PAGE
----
Carriers of dangerous diseases: how to protect yourself from them?

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Ticks transmit dangerous diseases: How to protect yourself?  When is Tick time?

Ticks are not active only in summer, but are already from April to September lurking on grasses and bushes.  The small bloodsuckers can transmit dangerous diseases such as Lyme disease and tick-borne encephalitis (TBE). However, there are ways to protect yourself.

Bloodsucking can transmit diseases

Health experts repeatedly point out the importance of protecting yourself from ticks. The little bloodsuckers have a sophisticated lancing device. They can use their scissors-like mouthparts to rip the skin of the host and use their “sting”  to dig a pit into the tissue. Tick sucks off The blood collecting in it. The eight-legged animals can transmit various diseases such as Lyme disease and tick-borne encephalitis (TBE) via their saliva or the intestine. One who is familiar with the parasites explains what to look for when dealing with ticks. 

Quick removal of the tick is so important
“In every tick bite: The quick removal of the tick is crucial,” explains dr. Frieder Schaumburg from the Institute for Medical Microbiology at the University of Münster.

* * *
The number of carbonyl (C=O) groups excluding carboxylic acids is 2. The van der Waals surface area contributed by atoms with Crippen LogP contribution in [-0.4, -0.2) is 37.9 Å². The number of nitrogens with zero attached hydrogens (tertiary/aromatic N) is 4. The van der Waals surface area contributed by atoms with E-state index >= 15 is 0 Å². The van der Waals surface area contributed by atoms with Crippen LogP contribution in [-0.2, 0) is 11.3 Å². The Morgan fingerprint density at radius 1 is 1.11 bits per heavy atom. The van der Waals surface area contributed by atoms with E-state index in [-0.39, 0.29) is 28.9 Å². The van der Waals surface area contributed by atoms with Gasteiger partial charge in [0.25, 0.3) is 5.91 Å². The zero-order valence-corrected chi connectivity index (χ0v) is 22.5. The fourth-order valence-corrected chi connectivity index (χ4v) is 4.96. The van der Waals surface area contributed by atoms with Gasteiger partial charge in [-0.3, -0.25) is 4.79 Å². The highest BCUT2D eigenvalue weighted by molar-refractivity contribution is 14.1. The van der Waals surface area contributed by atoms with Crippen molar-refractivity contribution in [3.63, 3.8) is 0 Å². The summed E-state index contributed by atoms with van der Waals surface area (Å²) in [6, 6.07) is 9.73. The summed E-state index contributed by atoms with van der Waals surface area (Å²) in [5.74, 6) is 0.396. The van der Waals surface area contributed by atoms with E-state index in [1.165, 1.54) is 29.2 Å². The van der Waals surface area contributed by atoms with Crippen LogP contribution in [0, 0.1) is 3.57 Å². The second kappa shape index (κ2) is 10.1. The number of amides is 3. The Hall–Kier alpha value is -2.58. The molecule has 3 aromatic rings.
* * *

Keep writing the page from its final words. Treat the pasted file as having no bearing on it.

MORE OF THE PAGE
“The risk of becoming infected with borreliosis in a tick bite is significantly influenced by the duration of sucking the tick,” says the expert.
It will take up to 24 hours for the Lyme disease agents to be transmitted to humans. “Therefore, after an outdoor day, you should thoroughly check up on ticks to minimize the risk of infection,” said the head of the vaccine consultation.

Diseases can lead to death if left untreated

Signs of Lyme disease include general symptoms such as fatigue, night sweats, fever and nonspecific joint and muscle pain.

If the disease remains unrecognized and untreated, it can lead to chronic damage to the heart, nerves and joints and in the worst case to death.

There is no vaccine against the disease.

Ticks can also transmit TBE viruses. Especially in older people, the disease can be difficult to treat. About one third of the infected people have symptoms of illness.

First, there are flu-like symptoms such as fever, headache, vomiting and dizziness.

Some patients also develop meningitis and encephalitis with the risk of damage to the spinal cord. In extreme cases, the disease is fatal.

There are no drugs available against TBE itself, only the symptoms can be treated.

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